The Latest On: Energy Efficiency
In 2007, we filed a lawsuit challenging the Bush administration's weak energy efficiency standards for electricity distribution transformers, those gray boxes mounted on utility poles that power all our homes and businesses. The results of that lawsuit are new standards from the U.S. Department of Energy that were published in the Federal Register on Thursday.
In just one month's time, 190 riders will cumulatively bike a total of 60,000 miles to spread the message: climate change is the most urgent problem we face today, and it’s up to us to take action. Our 4-woman team with the alias of “Lean Green Two-Wheeled Machines” will be riding on behalf of Earthjustice, a recently added beneficiary of the fundraising efforts associated with the ride.
Just as clean, renewable energy is lifting off and the impacts of climate disruption become ever more visible, fossil energy production is becoming dramatically more extreme. But extreme fossil energy production is exactly what we don’t need.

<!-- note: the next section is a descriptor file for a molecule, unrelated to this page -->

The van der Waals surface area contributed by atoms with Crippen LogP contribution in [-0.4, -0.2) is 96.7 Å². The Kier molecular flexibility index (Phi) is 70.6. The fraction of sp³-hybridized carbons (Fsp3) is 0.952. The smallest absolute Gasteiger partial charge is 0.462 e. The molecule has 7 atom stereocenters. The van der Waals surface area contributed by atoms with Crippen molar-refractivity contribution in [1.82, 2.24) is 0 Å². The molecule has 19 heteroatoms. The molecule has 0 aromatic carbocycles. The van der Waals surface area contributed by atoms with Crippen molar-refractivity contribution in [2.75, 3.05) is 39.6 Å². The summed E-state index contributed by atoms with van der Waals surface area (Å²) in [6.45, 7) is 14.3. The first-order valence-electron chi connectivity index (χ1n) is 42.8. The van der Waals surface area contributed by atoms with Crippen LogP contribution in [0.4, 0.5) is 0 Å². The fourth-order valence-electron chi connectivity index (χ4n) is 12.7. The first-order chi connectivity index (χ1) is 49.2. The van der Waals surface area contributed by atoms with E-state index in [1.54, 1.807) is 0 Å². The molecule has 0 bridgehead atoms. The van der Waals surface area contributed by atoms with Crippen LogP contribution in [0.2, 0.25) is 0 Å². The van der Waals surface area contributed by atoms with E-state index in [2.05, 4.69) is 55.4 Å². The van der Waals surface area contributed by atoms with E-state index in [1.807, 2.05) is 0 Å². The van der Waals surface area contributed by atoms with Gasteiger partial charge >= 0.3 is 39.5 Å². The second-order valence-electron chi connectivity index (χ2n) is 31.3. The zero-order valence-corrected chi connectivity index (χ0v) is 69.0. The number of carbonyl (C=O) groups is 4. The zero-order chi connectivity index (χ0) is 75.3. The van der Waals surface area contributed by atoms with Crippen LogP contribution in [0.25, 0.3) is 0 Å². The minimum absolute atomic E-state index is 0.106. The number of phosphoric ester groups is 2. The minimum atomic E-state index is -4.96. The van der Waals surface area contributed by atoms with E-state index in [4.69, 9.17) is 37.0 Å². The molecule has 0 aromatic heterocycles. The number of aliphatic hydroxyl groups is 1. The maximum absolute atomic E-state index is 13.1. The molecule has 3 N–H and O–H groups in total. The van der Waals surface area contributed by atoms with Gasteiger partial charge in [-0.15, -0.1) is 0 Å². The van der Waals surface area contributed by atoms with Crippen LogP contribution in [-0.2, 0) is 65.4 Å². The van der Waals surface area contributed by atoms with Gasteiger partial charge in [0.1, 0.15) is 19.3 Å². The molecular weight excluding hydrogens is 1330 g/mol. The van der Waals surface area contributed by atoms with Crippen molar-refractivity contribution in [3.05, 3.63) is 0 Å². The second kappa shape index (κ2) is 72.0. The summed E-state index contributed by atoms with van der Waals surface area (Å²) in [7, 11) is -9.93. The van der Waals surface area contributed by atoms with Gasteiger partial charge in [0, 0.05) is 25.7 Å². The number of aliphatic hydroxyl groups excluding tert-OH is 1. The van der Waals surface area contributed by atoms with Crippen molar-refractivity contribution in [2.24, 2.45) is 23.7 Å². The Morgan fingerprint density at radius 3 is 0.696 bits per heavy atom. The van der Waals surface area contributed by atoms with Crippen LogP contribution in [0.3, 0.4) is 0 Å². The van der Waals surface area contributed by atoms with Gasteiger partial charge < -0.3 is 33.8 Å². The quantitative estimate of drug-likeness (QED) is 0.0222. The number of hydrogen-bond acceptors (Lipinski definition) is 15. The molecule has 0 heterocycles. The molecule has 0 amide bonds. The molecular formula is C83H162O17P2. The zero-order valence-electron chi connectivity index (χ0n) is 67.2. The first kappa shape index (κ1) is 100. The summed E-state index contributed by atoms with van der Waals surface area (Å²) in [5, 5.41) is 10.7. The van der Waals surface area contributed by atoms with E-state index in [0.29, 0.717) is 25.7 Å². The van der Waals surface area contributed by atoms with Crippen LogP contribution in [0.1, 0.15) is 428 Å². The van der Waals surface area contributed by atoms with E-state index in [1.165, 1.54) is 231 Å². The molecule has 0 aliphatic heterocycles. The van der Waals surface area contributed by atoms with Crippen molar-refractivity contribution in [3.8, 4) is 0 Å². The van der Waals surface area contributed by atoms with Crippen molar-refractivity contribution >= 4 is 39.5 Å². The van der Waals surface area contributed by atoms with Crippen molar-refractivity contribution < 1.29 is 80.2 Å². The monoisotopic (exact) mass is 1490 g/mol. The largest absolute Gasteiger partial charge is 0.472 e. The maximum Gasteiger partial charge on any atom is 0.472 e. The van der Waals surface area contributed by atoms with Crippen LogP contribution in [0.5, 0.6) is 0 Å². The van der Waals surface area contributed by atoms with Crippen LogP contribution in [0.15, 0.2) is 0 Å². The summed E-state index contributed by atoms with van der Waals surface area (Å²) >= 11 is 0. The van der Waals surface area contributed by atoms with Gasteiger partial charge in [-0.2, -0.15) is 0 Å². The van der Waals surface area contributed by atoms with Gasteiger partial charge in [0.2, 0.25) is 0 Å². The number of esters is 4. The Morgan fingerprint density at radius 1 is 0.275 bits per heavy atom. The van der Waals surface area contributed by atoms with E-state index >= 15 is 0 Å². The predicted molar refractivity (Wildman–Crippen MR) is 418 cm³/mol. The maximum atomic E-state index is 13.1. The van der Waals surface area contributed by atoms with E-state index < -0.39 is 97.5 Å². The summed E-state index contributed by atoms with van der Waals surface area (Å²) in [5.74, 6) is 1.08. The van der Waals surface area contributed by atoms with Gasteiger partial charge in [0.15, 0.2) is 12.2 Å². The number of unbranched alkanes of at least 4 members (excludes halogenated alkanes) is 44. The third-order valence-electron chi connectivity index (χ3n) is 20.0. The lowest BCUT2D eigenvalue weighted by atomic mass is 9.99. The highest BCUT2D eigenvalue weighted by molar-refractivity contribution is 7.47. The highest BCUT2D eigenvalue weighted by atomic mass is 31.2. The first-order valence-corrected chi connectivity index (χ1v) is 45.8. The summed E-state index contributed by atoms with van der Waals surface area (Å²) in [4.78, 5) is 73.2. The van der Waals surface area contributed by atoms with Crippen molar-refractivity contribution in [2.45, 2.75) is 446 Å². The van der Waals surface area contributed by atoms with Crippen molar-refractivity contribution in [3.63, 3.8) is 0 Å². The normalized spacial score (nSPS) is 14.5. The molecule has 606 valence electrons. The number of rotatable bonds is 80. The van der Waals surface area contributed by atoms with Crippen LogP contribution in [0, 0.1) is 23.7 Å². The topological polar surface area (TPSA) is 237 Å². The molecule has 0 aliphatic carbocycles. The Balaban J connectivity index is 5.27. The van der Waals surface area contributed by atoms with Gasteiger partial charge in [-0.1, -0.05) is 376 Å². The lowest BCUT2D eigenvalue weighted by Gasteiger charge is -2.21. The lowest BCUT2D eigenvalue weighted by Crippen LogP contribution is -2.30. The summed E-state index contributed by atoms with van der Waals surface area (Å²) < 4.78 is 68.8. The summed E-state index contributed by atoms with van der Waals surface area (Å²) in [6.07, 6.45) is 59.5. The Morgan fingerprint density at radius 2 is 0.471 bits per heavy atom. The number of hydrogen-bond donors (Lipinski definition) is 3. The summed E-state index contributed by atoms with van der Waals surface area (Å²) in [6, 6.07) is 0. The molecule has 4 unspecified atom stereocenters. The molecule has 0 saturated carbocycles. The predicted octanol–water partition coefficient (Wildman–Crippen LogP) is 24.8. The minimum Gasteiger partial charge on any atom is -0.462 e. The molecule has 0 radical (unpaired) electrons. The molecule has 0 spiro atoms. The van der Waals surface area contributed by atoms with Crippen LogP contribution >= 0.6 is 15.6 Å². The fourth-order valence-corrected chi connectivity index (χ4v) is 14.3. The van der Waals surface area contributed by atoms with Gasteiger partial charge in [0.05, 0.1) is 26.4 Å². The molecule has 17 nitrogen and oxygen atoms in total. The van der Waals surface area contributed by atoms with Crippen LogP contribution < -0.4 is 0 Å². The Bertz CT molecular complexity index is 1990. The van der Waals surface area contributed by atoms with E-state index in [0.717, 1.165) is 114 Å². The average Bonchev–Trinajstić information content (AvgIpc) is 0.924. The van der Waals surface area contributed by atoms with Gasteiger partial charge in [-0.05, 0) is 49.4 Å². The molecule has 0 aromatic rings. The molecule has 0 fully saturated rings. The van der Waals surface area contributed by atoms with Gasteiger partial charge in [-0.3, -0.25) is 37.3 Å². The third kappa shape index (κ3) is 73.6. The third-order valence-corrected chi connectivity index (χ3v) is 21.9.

Few household appliances use as much energy or get replaced as rarely as clothes dryers. And unlike with most other household appliances, you won’t learn this when you are shopping for a new model.
The typical dryer uses more energy than the typical refrigerator, clothes washer, or dishwasher. But unlike all three of those products, dryers do not have to display yellow-and-black Energy Guide labels disclosing their energy costs.
Would you give ENERGY STAR to a sport-utility vehicle? What about a sport-utility refrigerator?
Last week, President Obama demanded that Congress take action on climate change, or else he would.
But, after years of political gridlock on the climate issue, coupled with rising seas and worsening droughts, one thing is clear: the nation simply cannot afford to wait any longer to take action. Though Congress may eventually pull together and pass a climate bill, the president must not wait on that uncertain prospect. He must act now.
Crops shriveled to dust this summer while thermometers hit continuous triple digits in the Midwest and Southwest regions. Yet, what about the current “snowmageddon” occurring in our mountain regions, and record lows on the east coast?